If labs and museums have a common origin in the rationality of European Enlightement, I argue that they have been redefined after the Second World War with a contradictory injunction : their collections have to circulate globally, because they concern the public at large, but they have to be secured, because their value increases on the market. The classical need to store collections has been transformed into an injunction to stockpile goods for a coming catastrophe, with different relations to the future. I will illustrate this claim through cases from my research with Influenza experts in Hong Kong and with curators at the musée du quai Branly in Paris. Borrowing the notion of preparedness from the debates in global health, I will show that it sheds light in contemporary debates on the virtual museum and restitution.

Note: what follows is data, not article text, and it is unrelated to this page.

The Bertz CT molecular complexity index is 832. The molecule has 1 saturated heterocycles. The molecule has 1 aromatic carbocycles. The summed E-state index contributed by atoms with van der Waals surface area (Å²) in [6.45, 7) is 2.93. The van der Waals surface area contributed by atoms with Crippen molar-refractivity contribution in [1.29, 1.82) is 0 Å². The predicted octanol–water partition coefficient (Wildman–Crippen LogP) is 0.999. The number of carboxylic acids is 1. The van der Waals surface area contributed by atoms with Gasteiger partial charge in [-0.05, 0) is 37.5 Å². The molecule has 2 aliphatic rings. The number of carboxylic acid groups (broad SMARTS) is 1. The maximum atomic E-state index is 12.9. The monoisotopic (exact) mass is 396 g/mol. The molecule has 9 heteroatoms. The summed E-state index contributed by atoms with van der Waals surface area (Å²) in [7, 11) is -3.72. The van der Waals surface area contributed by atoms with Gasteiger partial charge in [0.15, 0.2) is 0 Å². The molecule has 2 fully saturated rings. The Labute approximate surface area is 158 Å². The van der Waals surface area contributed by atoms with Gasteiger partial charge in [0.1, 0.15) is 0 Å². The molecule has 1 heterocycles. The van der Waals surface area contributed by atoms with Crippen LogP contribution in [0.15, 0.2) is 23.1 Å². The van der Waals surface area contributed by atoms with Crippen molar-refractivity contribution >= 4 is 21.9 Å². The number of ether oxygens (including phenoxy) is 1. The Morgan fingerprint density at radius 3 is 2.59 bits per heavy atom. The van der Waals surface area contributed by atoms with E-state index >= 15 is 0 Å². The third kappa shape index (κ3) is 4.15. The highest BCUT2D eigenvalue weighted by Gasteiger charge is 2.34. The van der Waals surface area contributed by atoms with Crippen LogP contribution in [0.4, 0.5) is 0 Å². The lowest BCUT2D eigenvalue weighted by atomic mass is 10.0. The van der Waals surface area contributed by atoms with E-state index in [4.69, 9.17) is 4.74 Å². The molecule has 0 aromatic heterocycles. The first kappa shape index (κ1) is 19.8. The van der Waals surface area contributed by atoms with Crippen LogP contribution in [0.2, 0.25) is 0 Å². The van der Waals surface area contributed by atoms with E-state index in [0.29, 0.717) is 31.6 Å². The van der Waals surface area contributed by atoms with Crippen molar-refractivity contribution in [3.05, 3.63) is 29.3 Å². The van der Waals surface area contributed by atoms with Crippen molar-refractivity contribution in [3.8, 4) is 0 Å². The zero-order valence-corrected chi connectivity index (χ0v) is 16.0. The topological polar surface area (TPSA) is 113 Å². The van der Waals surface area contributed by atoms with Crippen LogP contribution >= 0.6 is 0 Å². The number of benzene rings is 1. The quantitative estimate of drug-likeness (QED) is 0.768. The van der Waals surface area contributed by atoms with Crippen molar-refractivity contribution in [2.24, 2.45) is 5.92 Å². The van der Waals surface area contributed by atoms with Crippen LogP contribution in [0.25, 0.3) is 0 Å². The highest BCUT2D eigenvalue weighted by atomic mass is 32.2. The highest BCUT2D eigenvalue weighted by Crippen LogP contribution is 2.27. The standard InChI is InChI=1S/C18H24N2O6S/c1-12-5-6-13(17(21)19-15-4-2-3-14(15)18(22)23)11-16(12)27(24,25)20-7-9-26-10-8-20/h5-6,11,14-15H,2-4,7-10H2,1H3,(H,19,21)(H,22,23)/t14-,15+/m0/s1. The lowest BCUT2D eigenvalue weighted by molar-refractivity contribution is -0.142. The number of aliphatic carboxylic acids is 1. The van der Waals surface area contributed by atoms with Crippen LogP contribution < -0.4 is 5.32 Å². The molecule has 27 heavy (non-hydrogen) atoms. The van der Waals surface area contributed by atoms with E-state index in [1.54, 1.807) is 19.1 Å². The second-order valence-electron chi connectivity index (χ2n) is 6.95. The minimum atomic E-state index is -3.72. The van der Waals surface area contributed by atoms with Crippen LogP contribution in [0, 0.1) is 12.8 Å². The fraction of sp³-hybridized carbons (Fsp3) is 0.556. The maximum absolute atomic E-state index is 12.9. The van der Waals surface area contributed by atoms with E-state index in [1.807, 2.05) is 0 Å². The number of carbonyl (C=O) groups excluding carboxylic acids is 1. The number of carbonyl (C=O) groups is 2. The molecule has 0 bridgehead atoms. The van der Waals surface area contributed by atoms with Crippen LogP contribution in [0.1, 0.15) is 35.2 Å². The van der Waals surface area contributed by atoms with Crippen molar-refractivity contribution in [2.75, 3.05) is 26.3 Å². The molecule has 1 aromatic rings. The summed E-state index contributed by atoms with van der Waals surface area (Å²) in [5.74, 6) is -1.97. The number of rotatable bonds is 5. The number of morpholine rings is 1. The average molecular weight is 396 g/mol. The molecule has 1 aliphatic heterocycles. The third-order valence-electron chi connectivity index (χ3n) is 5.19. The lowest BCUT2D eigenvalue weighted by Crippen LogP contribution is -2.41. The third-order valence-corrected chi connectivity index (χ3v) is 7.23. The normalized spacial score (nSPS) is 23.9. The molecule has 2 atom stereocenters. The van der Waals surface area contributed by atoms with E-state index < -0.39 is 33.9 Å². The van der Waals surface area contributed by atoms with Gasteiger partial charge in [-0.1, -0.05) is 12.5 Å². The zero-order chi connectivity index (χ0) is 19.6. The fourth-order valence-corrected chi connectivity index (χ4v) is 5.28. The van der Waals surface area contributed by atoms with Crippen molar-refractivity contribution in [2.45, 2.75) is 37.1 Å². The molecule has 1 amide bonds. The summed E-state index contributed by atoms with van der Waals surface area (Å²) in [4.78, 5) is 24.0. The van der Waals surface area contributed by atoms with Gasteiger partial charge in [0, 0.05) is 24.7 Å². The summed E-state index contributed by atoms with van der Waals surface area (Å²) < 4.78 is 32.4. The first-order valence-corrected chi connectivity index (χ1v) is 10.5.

Frédéric Keck is a researcher at the Laboratory of Social Anthropology and Director of the Research Department of the Quai Branly Museum . After studying philosophy at the Ecole Normale Supérieure in Paris and anthropology at the University of California at Berkeley , he has been researching the history of anthropology and contemporary biopolitical questions. He published Claude Lévi-Strauss, une introduction (Pocket-La découverte, 2005), Lucien Lévy-Bruhl, entre philosophie et anthropologie (CNRS Editions, 2008) Un monde grippé ( Flammarion, 2010). He has co-edited (with N . Vialles ) Des hommes malades des animaux, L’ Herne, 2012 and (with A. Lakoff) Sentinel devices„ Limn, 2013.